IoT News Roundup, Part One
Boston, Chicago, Atlanta top list of cities poised to benefit most from smart-city tech ••• Industrial Internet Consortium, EdgeX Foundry announce liaison ••• Thingstream launches starter kit to simplify global IoT connectivity without the Internet ••• TrackNet builds engineering team to target IoT networks, hardware, localization ••• Verdigris offers API giving customers access to energy data that powers smart buildings.
Oct 13, 2017—
The following are news announcements made during the past week:
Boston, Chicago, Atlanta Top List of Cities Poised to Benefit Most from Smart-City Tech
Chordant, the Smart City-focused IoT business of InterDigital (NASDAQ: IDCC), in collaboration withCA Technologies (NASDAQ: CA), has unveiled the CA-Chordant Smart City Benefits Index – the first comprehensive study designed to examine the relative potential benefits of Smart City technology in America's major metropolitan areas.
Industry experts agree that Smart City technology – everything from connected transportation systems to smart building technology to IoT-enabled energy systems – has the potential to unlock tremendous benefits for cities and the people, industries and businesses that call them home. But those benefits will vary widely based on differences in geography, transportation systems, demographics and a variety of other factors.
"The Internet of Things (IoT) holds huge promises for the public sector, especially as it relates to Smart Cities technology," said Rahim Bhatia, Senior Vice President and General Manager, Developer Products, CA Technologies. "We are seeing an uptick in the adoption of Smart Cities practices. The efficiencies, conveniences and analytics that come from Smart Cities technology is something these communities can use to help improve transportation, infrastructure and services to ultimately enrich the lives of their citizens."
The CA-Chordant Smart City Benefits Index is produced by industry-leading market research firm Compass Intelligence, and uses a proprietary algorithm to calculate the relative benefits of Smart City technology to each city based on a broad range of data points. The selection of 50 cities was based on over 1,000 compiled and curated news articles, reports, summaries, and research over the course of 3 weeks, including a review of smart city projects in place, historical listings of city rankings, and those who participated in the US Department of Transportation Smart City Challenge.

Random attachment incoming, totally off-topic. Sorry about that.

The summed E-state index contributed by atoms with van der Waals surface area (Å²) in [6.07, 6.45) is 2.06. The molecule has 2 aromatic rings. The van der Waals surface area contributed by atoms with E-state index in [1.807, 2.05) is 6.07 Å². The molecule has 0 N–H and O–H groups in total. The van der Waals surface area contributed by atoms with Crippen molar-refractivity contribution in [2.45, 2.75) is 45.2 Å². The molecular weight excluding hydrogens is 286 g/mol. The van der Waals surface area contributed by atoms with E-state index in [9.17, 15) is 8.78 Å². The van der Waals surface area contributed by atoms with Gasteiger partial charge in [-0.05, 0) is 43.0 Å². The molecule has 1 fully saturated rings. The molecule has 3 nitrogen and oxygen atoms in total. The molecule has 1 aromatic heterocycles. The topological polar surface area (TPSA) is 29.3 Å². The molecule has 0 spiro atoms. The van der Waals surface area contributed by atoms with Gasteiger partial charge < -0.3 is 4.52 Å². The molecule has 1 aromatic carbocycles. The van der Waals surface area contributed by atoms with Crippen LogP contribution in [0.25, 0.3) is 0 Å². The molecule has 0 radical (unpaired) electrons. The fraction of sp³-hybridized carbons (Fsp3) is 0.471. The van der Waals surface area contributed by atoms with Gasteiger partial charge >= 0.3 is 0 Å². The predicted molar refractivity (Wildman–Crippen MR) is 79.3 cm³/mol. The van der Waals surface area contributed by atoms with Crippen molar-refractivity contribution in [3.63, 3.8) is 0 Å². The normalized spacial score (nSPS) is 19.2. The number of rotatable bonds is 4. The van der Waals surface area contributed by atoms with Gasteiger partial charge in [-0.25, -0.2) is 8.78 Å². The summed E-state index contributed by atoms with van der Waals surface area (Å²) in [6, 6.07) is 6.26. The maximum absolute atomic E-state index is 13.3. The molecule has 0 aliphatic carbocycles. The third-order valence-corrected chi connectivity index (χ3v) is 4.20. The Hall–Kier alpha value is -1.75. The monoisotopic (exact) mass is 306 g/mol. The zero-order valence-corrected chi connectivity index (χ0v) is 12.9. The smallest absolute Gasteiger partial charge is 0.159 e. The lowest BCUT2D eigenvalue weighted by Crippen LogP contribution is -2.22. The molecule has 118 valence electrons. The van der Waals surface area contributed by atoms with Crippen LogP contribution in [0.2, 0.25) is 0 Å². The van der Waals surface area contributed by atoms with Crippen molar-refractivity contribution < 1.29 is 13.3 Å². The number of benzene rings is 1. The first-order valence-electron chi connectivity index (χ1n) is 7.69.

The index based its ranking on five categories of data: city demographics, city spend and infrastructure, business and economy, education, and other. Data integrated into the model includes transportation costs, infrastructure needs, population density, and business needs, among others.
"The CA-Chordant Smart City Benefits Index evaluates each city's expected position and readiness to embrace, adopt, implement, and scale smart city projects, initiatives, investments, technologies, and solutions," said Stephanie Atkinson, Founder and Principal Consultant, Compass Intelligence. "Those cities ranked higher or that have higher total points on the index are expected to be earlier adopters of smart city technologies and could potentially reap greater benefits of a return on investment."
In terms of results, tech hub Boston tops the list of potential Smart City beneficiaries, but it's more traditionally industrial cities including Chicago, Atlanta and Philadelphia that follow close behind, ahead of Austin, TX in fifth place. Only four of the top ten cities – Boston, Austin, Seattle and San Diego – are typically seen as significant tech hubs, while cities with a more traditional mix of industries (Chicago, Atlanta, Philadelphia, New York, Phoenix and Kansas City) dominated the top ten. There were also some surprises: Cleveland, typically seen as a net loser in the transition from industrial to technological, came in 12th ahead of tech giants San Jose and San Francisco, while Minneapolis, one of the larger metro areas in the United States, came in at the bottom ten of the index.
"Our absolute conviction is that Smart City technology can benefit every single city in the world, but it's useful to look at where those benefits will be felt most strongly," said Jim Nolan, Executive Vice President, Chordant, at InterDigital. "A ranking like the CA-Chordant Smart City Benefits Index should catch the attention of public officials, as they hold the responsibility for making their cities and regions competitive as homes for people and businesses. It's critical that they start thinking today about how Smart City technology can shape the future."
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